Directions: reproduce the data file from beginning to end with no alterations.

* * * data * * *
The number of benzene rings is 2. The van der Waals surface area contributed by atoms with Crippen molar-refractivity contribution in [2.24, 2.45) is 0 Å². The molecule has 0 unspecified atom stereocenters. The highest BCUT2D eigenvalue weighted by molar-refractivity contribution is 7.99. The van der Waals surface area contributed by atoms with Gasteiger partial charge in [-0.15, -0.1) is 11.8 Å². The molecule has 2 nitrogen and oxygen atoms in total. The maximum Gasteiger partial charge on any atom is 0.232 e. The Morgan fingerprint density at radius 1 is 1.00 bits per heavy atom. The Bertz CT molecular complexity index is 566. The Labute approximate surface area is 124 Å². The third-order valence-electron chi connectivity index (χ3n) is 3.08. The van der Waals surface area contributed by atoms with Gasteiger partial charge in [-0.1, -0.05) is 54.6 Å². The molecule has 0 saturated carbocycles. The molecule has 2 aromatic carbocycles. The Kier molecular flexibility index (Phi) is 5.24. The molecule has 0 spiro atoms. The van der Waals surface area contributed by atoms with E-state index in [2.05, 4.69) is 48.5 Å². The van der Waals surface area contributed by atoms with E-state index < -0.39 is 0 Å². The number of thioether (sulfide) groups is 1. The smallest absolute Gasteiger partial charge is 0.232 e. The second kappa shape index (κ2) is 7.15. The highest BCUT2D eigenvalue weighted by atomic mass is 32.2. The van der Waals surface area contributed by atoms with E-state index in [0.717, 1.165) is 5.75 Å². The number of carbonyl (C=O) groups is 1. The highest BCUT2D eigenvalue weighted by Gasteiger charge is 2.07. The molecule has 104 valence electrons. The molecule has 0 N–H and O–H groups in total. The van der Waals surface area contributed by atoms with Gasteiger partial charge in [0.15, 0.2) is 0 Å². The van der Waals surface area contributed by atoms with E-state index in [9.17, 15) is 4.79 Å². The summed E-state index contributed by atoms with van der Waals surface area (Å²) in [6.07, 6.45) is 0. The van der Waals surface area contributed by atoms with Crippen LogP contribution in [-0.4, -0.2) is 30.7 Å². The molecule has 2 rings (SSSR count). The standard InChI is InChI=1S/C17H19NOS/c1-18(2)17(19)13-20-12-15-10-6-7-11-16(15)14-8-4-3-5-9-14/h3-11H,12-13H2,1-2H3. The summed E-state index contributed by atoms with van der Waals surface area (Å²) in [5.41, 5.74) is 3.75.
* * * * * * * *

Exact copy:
The number of benzene rings is 2. The van der Waals surface area contributed by atoms with Crippen molar-refractivity contribution in [2.24, 2.45) is 0 Å². The molecule has 0 unspecified atom stereocenters. The highest BCUT2D eigenvalue weighted by molar-refractivity contribution is 7.99. The van der Waals surface area contributed by atoms with Gasteiger partial charge in [-0.15, -0.1) is 11.8 Å². The molecule has 2 nitrogen and oxygen atoms in total. The maximum Gasteiger partial charge on any atom is 0.232 e. The Morgan fingerprint density at radius 1 is 1.00 bits per heavy atom. The Bertz CT molecular complexity index is 566. The Labute approximate surface area is 124 Å². The third-order valence-electron chi connectivity index (χ3n) is 3.08. The van der Waals surface area contributed by atoms with Gasteiger partial charge in [-0.1, -0.05) is 54.6 Å². The molecule has 0 saturated carbocycles. The molecule has 2 aromatic carbocycles. The Kier molecular flexibility index (Phi) is 5.24. The molecule has 0 spiro atoms. The van der Waals surface area contributed by atoms with E-state index in [2.05, 4.69) is 48.5 Å². The van der Waals surface area contributed by atoms with E-state index < -0.39 is 0 Å². The number of thioether (sulfide) groups is 1. The smallest absolute Gasteiger partial charge is 0.232 e. The second kappa shape index (κ2) is 7.15. The highest BCUT2D eigenvalue weighted by atomic mass is 32.2. The van der Waals surface area contributed by atoms with E-state index in [0.717, 1.165) is 5.75 Å². The number of carbonyl (C=O) groups is 1. The highest BCUT2D eigenvalue weighted by Gasteiger charge is 2.07. The molecule has 104 valence electrons. The molecule has 0 N–H and O–H groups in total. The van der Waals surface area contributed by atoms with Gasteiger partial charge in [0.15, 0.2) is 0 Å². The van der Waals surface area contributed by atoms with E-state index in [9.17, 15) is 4.79 Å². The summed E-state index contributed by atoms with van der Waals surface area (Å²) in [6.07, 6.45) is 0. The van der Waals surface area contributed by atoms with Crippen LogP contribution in [-0.4, -0.2) is 30.7 Å². The molecule has 2 rings (SSSR count). The standard InChI is InChI=1S/C17H19NOS/c1-18(2)17(19)13-20-12-15-10-6-7-11-16(15)14-8-4-3-5-9-14/h3-11H,12-13H2,1-2H3. The summed E-state index contributed by atoms with van der Waals surface area (Å²) in [5.41, 5.74) is 3.75.